I’ve learned that there will be ups and downs, but you just pull through.
How has being a military caregiver changed you?
Being a military caregiver has made me stronger than I ever thought I could be. I am naturally shy and it took me a while to get used to talking to different doctors and asking the questions that needed to be asked. I’ve also learned what’s important in life.
What do you think is the biggest misconception civilians have about military caregivers and veteran families?
Sometimes people assume that if we just go out and get a job, everything would just get better. It is irritating for people to not understand that my husband’s invisible wounds exist.
What was your first major challenge as a military caregiver?
I had a very difficult time understanding what upset my husband. With experience, I’ve become much better at anticipating my husband’s trigger warnings.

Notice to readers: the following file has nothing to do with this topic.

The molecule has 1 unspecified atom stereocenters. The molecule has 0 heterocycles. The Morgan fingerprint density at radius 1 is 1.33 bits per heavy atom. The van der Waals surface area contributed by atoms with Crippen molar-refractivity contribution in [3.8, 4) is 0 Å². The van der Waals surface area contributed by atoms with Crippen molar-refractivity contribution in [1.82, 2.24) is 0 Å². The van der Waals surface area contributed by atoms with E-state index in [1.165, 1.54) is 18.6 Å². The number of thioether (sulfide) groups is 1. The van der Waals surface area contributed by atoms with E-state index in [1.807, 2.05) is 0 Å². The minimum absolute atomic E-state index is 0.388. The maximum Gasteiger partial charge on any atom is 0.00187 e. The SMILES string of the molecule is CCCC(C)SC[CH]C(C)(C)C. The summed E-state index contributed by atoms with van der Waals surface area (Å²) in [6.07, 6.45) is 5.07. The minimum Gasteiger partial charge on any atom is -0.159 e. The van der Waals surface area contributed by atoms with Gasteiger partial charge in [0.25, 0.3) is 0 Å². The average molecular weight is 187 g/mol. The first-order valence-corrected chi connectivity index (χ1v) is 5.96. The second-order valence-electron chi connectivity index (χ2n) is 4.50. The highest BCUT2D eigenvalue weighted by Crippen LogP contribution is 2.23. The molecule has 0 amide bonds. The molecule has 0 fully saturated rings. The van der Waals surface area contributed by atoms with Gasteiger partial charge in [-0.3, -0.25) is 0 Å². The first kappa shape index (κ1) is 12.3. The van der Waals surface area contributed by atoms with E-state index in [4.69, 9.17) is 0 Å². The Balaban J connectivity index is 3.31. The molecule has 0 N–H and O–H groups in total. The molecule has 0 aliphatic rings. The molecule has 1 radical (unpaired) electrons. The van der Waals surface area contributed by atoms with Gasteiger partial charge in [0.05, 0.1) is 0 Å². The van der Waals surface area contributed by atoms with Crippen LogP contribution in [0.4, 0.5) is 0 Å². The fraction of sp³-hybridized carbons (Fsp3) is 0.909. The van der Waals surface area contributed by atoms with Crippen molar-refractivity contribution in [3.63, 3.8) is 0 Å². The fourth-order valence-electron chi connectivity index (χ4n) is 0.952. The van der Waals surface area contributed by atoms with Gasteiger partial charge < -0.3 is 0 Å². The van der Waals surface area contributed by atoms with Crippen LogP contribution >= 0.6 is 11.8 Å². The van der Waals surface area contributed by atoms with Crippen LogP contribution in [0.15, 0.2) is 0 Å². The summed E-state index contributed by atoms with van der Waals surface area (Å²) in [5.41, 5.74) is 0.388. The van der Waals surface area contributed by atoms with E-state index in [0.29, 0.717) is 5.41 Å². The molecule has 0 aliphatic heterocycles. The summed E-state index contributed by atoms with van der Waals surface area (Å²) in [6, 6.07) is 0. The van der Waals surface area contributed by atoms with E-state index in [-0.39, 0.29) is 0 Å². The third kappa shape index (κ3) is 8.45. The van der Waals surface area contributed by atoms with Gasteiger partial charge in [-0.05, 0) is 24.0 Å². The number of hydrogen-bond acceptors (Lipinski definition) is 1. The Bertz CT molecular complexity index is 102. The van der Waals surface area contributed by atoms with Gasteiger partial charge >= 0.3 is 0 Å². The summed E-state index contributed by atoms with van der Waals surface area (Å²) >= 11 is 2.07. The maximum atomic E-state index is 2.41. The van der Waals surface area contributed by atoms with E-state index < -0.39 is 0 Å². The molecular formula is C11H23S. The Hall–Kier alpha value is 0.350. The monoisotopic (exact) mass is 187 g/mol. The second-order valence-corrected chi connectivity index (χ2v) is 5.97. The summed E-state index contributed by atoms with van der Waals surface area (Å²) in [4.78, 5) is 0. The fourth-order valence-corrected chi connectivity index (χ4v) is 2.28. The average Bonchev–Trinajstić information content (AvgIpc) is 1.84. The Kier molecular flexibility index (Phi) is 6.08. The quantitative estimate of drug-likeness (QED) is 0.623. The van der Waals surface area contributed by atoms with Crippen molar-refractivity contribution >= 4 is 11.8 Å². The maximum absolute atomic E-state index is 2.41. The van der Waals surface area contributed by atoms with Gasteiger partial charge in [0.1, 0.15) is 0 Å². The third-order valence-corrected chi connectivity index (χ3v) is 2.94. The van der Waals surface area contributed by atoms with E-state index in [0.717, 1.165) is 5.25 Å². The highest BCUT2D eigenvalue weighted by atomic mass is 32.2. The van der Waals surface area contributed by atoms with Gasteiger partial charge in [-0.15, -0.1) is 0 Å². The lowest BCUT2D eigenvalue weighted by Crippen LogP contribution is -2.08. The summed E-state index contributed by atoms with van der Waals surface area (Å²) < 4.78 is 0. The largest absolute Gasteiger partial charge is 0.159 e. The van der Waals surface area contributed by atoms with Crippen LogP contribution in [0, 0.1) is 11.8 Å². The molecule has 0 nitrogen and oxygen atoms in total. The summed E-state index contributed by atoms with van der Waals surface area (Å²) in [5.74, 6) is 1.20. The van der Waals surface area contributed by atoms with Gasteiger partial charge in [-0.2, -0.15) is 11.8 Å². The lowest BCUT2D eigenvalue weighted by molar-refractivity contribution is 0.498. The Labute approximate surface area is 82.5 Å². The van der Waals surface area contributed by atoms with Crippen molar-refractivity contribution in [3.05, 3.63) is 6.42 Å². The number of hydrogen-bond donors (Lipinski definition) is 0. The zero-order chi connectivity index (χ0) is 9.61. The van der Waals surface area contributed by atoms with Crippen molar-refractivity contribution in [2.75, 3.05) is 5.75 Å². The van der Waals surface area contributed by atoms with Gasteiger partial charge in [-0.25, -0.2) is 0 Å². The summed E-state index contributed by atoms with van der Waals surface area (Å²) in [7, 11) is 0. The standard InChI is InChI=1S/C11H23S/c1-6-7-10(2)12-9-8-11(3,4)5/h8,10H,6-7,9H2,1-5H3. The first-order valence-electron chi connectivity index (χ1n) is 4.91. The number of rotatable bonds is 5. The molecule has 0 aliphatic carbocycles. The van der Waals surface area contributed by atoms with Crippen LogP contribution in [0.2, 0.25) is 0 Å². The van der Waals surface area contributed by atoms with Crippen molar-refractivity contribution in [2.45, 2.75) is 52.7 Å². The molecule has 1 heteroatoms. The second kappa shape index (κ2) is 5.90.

Nicole's husband, Jesse, served three tours in Iraq and Afghanistan where he was exposed to several improvised explosive device (IED) explosions that left him with physical and psychological injuries. His cumulative injuries caused significant damage and in 2012, he was medically retired from the Marine Corps. Nicole makes sure that he continues his ongoing treatments, assists him with his memory loss, occasional mobility issues, monitors medications, maintains records, and provides emotional support. With Jesse, Nicole is also a parent to their four children.
As a Dole Fellow, she helps other spouses navigate and balance their changing lives as they take on the role of caregiver.